People only want to make a change if they stand to lose something.
You can tell people they’d save $774 a month by taking transit instead of driving and they’ll be unmoved. But if you tell people they’re losing $774 a month by driving instead of taking transit, they’ll pay attention. Home energy auditors won’t just tell you that your home could be more efficient, they’ll tell you the leaks in your walls are like having a basketball-shaped hole in the side of your house where cold air comes in (and money goes out).
People cling to the status quo.
You know this already. They complain about changes to their street infrastructure when cities put in bike lanes and other safety measures that might slow traffic down or repurpose parking spaces. Elke Weber of Columbia Business School said there was initially huge public opposition to indoor smoking bans in New York and elsewhere, but people quickly grew to appreciate the bans once they were in place – and were the new “status quo.” There’s also something known as “query theory,” which says that people tend to generate more arguments in favor of the first option put before them – the way the top name on the ballot gets an unfair advantage – and the status quo is always the first thing.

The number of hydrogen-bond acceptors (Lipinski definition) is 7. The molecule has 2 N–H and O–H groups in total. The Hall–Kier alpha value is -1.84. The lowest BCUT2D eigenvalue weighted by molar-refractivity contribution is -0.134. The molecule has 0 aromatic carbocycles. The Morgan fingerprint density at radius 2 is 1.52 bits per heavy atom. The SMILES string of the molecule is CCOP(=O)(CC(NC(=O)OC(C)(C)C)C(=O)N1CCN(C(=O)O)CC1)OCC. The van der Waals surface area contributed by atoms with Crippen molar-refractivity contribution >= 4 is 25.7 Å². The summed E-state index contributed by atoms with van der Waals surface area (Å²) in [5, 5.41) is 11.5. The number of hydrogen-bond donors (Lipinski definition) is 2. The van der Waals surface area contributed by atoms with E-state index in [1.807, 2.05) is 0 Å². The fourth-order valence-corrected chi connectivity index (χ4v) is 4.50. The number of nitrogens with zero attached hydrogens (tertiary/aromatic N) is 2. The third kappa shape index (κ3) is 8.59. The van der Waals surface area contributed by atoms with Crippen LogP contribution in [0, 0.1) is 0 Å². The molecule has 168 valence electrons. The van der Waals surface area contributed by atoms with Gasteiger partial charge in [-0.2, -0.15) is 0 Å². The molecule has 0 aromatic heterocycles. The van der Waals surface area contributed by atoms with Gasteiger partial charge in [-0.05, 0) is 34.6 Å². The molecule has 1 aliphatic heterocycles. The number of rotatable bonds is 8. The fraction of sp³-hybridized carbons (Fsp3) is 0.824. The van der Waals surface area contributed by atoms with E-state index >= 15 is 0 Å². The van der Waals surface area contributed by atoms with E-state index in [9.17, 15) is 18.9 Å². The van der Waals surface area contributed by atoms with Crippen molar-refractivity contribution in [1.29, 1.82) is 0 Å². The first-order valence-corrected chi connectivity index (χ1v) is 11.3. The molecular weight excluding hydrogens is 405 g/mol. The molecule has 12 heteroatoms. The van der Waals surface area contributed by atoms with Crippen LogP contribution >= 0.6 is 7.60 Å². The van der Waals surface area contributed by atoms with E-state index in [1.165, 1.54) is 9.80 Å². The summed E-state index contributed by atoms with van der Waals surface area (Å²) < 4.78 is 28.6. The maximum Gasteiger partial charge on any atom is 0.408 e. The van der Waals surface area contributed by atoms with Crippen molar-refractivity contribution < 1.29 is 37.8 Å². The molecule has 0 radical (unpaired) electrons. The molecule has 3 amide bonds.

People go along with the default option.